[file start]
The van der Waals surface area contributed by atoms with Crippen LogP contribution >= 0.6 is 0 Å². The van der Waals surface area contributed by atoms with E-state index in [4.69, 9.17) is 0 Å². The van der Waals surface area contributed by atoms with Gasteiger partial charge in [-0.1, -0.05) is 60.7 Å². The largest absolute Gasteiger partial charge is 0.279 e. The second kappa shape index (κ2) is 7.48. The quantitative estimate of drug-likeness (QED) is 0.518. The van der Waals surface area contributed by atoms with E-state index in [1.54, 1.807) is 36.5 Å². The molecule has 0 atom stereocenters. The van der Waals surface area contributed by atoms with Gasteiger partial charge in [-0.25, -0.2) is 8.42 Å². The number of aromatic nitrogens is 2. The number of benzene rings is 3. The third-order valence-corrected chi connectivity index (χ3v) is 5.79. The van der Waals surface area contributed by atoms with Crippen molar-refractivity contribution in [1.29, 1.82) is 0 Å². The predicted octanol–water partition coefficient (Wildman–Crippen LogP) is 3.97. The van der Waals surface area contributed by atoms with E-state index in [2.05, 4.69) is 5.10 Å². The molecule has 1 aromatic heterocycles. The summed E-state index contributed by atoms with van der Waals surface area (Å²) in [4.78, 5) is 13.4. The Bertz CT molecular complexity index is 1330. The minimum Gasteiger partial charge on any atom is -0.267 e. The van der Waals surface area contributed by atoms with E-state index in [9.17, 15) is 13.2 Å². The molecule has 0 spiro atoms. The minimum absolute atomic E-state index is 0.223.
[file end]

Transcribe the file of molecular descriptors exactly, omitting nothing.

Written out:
The van der Waals surface area contributed by atoms with Crippen LogP contribution >= 0.6 is 0 Å². The van der Waals surface area contributed by atoms with E-state index in [4.69, 9.17) is 0 Å². The van der Waals surface area contributed by atoms with Gasteiger partial charge in [-0.1, -0.05) is 60.7 Å². The largest absolute Gasteiger partial charge is 0.279 e. The second kappa shape index (κ2) is 7.48. The quantitative estimate of drug-likeness (QED) is 0.518. The van der Waals surface area contributed by atoms with E-state index in [1.54, 1.807) is 36.5 Å². The molecule has 0 atom stereocenters. The van der Waals surface area contributed by atoms with Gasteiger partial charge in [-0.25, -0.2) is 8.42 Å². The number of aromatic nitrogens is 2. The number of benzene rings is 3. The third-order valence-corrected chi connectivity index (χ3v) is 5.79. The van der Waals surface area contributed by atoms with Crippen molar-refractivity contribution in [1.29, 1.82) is 0 Å². The predicted octanol–water partition coefficient (Wildman–Crippen LogP) is 3.97. The van der Waals surface area contributed by atoms with E-state index in [2.05, 4.69) is 5.10 Å². The molecule has 1 aromatic heterocycles. The summed E-state index contributed by atoms with van der Waals surface area (Å²) in [4.78, 5) is 13.4. The Bertz CT molecular complexity index is 1330. The minimum Gasteiger partial charge on any atom is -0.267 e. The van der Waals surface area contributed by atoms with E-state index in [9.17, 15) is 13.2 Å². The molecule has 0 spiro atoms. The minimum absolute atomic E-state index is 0.223.